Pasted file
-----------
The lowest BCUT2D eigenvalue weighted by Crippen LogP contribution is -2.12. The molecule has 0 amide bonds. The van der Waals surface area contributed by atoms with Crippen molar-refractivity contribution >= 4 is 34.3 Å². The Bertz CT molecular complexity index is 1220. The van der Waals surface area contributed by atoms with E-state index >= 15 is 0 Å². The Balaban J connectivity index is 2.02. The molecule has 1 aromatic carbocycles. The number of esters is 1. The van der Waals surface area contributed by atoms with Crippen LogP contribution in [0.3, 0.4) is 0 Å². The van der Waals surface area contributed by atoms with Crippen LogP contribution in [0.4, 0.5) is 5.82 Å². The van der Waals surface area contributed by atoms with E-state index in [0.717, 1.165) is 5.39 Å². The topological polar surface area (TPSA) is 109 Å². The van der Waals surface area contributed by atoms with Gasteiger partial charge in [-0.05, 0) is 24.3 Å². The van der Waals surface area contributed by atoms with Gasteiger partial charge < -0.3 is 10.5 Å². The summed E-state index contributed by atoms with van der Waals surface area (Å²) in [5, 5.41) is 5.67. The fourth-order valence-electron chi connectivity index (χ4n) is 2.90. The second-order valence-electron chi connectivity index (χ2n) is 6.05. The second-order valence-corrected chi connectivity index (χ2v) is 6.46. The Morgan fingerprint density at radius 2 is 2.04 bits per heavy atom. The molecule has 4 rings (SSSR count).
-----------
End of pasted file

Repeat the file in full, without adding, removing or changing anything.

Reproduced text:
The lowest BCUT2D eigenvalue weighted by Crippen LogP contribution is -2.12. The molecule has 0 amide bonds. The van der Waals surface area contributed by atoms with Crippen molar-refractivity contribution >= 4 is 34.3 Å². The Bertz CT molecular complexity index is 1220. The van der Waals surface area contributed by atoms with E-state index >= 15 is 0 Å². The Balaban J connectivity index is 2.02. The molecule has 1 aromatic carbocycles. The number of esters is 1. The van der Waals surface area contributed by atoms with Crippen LogP contribution in [0.3, 0.4) is 0 Å². The van der Waals surface area contributed by atoms with Crippen LogP contribution in [0.4, 0.5) is 5.82 Å². The van der Waals surface area contributed by atoms with E-state index in [0.717, 1.165) is 5.39 Å². The topological polar surface area (TPSA) is 109 Å². The van der Waals surface area contributed by atoms with Gasteiger partial charge in [-0.05, 0) is 24.3 Å². The van der Waals surface area contributed by atoms with Gasteiger partial charge < -0.3 is 10.5 Å². The summed E-state index contributed by atoms with van der Waals surface area (Å²) in [5, 5.41) is 5.67. The fourth-order valence-electron chi connectivity index (χ4n) is 2.90. The second-order valence-electron chi connectivity index (χ2n) is 6.05. The second-order valence-corrected chi connectivity index (χ2v) is 6.46. The Morgan fingerprint density at radius 2 is 2.04 bits per heavy atom. The molecule has 4 rings (SSSR count).